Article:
February 14. For some, it might seem like another day, but for couples, it’s a day filled with tokens of affection and romantic gestures. Whether one sees Valentine’s day as a time dedicated to celebrating love or an excuse to buy a lot of sweets, one cannot deny its tradition and its impact around the world.
Valentine’s Day traces back to Ancient Rome, but on that February 14, no hands were held and certainly, no lips were locked. Two men with the name of Valentine were both killed on the same day but in different years. The Catholic church commemorated their martyrdom by naming the 14th of February, St. Valentines Day. Over time, the memorial became a celebration as Romans would mingle and drink. It was an evolution. From the death of two men to the love of two people, Valentine’s Day was born. Little did the Ancient Romans know that this day would stretch across the world and bring loved ones together.
In the Philippines, many couples express their vows on Valentine’s Day, resulting in mass marriages. During the Valentine’s Day week in 2015, over 700 couples were engaged or married in Rosario, a municipality in the Philippines. Some celebrations for lower class couples are paid for by the government because of the sheer number of marriages. The holiday holds more significance than other countries as the Philippines forbids divorce, so this day marks not only love and festivities but also a life-long commitment.
Although they don’t traditionally have elaborate weddings on Valentine’s Day, Denmark has its own unique and intimate way of celebrating. Instead of the classic red roses that Americans use, the Danish hand out white flowers called snowdrops. Attached to the flower would be a gaekkebrev, an anonymous letter from one lover to another. The gaekkebrev is meticulously cut and includes a riddle or satirical poem. These letters are known to keep the romance and spark alive between a couple.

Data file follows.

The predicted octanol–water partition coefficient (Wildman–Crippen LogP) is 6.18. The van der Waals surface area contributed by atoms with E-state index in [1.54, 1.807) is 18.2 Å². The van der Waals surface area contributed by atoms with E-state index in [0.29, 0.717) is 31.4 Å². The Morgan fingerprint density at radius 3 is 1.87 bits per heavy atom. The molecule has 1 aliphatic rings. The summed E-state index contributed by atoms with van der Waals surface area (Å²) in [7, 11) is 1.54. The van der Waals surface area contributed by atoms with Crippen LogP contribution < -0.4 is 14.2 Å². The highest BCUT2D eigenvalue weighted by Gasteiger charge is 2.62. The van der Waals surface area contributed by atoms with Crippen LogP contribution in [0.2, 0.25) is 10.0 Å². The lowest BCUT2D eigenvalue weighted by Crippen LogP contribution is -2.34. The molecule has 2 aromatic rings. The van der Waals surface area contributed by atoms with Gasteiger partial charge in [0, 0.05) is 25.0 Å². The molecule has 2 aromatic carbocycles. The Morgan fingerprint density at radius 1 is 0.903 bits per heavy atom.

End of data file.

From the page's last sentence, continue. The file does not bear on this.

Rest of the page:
One of the most bought delights couples buy for each other or one buys for oneself are chocolates. As a top supplier of chocolate, Ghana’s Valentine’s Day revolves around the decadent treat. It was only a matter of time before February 14th was coined as National Chocolate Day. Every year, tons of tourists travel to Ghana yearning for a taste from the number one chocolate exporter Ghanaians and celebrate Valentine’s Day in a more Americanized way, with gift exchanges, red attire, and chocolate.
Some may say that being single on the day that celebrates romance is excruciating. But what if February 14th is about being single rather than being part of a couple? Estonia covers that. Valentine’s Day in Estonia is really called Sõbrapäev, which translates to Friend’s Day. This holiday honors platonic relationships, family connections, and companionship by the exchanging of gifts, ensuring that no one gets left out.
Having nothing all that, it is apparent that Valentine’s Day is beyond than just delectables, alcohol, and romantic relationships. Different parts of the world hold different traditions and neither one is more special than the other. They all recognize the same idea, that this day is not about the grand gestures and letter writing, but rather, spending time with the ones that dear to one’s heart.
Graphics: Amelia Chen